Many Mennonite Brethren migrated to Vancouver in the 1940s and 1950s causing the newly finished Vancouver Mennonite Brethren Church to fill to overflowing. Also, there was a group of people who preferred services in English to German. With the full support from the Vancouver Mennonite Brethren Church, 238 people took initiative, and purchased land to build a new church. In November 1954 the Fraserview Mennonite Brethren Church was dedicated. David Vogt and John Neufeld were elected as the first leader and assistant leader of this new church. George Konrad and John Wall were hired to preach, alternately in German and English until they called their first pastor, Peter R. Toews. In 1954 they held their first business meeting, in 1955 they were officially accepted as a church of the BC Conference of Mennonite Brethren Churches, and later that year their application was admitted to the Canadian Conference. Before long the facilities were insufficient for the number of people attending and there was talk about establishing a new sanctuary with the cooperation of Vancouver MB Church and Fraserview Church. Although this proposal was not carried out, each church instead went ahead separately; Fraserview built the Killarney Park Mennonite Brethren Church. In 1960 space was again needed, but this time an extension was added to the existing church building. Some renovations were also done in 1967/1968. Again, membership grew, but expansion was not necessary as many people left the church to join the newly organized Richmond Bethel Mennonite Brethren Church in 1971. Ground breaking ceremonies for that building took place in the fall of 1977 and the dedication took place in May 1979. Leaders of the church included Peter R. Toews (1955–1962), Wilmer Kornelsen (1963–1967), John A. Toews (1968–1971), Loyal Funk (1972–1981), Peter R. Toews (1982–1983, "Bridging Pastor"), Peter W. Nikkel (1983–1990), Herb Brandt (1990–1991), Dan Unrau (1991– ). As of 2004 the average attendance at Fraserview was 315 with a membership of 214.

Fraser Heights Community Church

  • Corporate body

The Fraser Heights Community Church began services in 1992 and formally organized in 1993 through the outreach of the BC Conference Board of Church Extension. They were affiliated with the BC Conference of Mennonite Brethren Churches, the Canadian Conference of Mennonite Brethren Churches as well as the General Conference of Mennonite Brethren Churches from 1992 until they closed in 2000. Merv and Carol Boschman are considered the founding leaders of the group. In 1996 they were a congregation of 86 members; in 2000, 80. In 2000 worship services were held at Pacific Academy School and Pastor Nelson Boschman served as congregational leader. When they closed their doors in 2000, members joined other congregations.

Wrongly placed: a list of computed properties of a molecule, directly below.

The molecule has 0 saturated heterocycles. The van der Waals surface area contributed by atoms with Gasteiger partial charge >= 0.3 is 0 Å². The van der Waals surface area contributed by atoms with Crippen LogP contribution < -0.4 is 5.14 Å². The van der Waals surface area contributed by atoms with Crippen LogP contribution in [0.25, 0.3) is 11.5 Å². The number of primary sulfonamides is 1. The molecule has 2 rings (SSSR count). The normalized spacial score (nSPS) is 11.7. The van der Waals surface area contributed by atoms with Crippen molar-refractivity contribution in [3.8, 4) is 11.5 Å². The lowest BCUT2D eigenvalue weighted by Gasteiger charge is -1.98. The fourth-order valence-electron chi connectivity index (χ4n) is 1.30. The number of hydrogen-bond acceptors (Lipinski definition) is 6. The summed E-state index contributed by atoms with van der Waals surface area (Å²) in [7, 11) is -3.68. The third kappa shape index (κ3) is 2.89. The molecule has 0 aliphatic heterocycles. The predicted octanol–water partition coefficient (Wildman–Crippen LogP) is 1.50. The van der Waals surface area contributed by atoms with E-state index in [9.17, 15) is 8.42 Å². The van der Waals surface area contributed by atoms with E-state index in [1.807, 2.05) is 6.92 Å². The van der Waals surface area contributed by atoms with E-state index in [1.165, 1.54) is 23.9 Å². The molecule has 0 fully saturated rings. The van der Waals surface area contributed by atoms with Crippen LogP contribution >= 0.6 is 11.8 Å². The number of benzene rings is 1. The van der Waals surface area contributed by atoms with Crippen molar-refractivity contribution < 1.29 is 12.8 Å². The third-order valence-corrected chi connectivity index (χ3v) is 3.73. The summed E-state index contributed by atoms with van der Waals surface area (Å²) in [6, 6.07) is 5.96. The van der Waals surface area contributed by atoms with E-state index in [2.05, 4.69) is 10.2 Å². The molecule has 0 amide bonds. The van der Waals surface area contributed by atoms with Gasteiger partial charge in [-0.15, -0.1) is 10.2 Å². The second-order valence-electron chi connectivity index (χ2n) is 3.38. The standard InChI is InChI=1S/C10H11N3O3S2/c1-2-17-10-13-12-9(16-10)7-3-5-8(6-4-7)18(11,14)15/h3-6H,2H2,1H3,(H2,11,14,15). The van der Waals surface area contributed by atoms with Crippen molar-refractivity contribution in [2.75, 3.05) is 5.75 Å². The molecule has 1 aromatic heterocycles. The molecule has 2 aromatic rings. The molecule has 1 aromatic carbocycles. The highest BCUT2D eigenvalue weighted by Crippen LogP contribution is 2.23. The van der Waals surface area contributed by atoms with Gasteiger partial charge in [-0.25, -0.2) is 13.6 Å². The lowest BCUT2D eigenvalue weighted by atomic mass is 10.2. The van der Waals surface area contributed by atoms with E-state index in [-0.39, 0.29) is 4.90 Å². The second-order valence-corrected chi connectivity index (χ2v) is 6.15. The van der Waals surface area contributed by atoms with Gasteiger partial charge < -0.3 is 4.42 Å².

Sweet, Franklin W.

  • Person
  • 1869-1924

Dr. Sweet was born in Dayton, Ohio in 1869. He graduated from Denison University, Granville, Ohio, in 1889 and the Rochester Theological Seminary in Rochester, NY, in 1892. Dr. Sweet received the degree Doctor of Divinity from Denison University in 1921. F.W. Sweet's first pastorate was in Adrian, Michigan, where he was ordained. Dr. Sweet served ten years at the Calvary Church in Minneapolis. During WWI he served as a member of the Y.M.C.A. in Canada and overseas. In 1920, Dr. Sweet was appointed to a committee by the Baptist Northern Convention to inquire into the fidelity of Baptist colleges to orthodox Baptist doctrine. After Dr. H. P. Whidden, the President of Brandon College, retired in 1923, Dr. Sweet was offered the position. He accepted the offer and arrived in Brandon on September 10, 1923. He assumed office on October 11, 1923. Dr. Sweet died suddenly at his home in Brandon on December 30, 1924. He was 55 years old. He was survived by his wife and six children.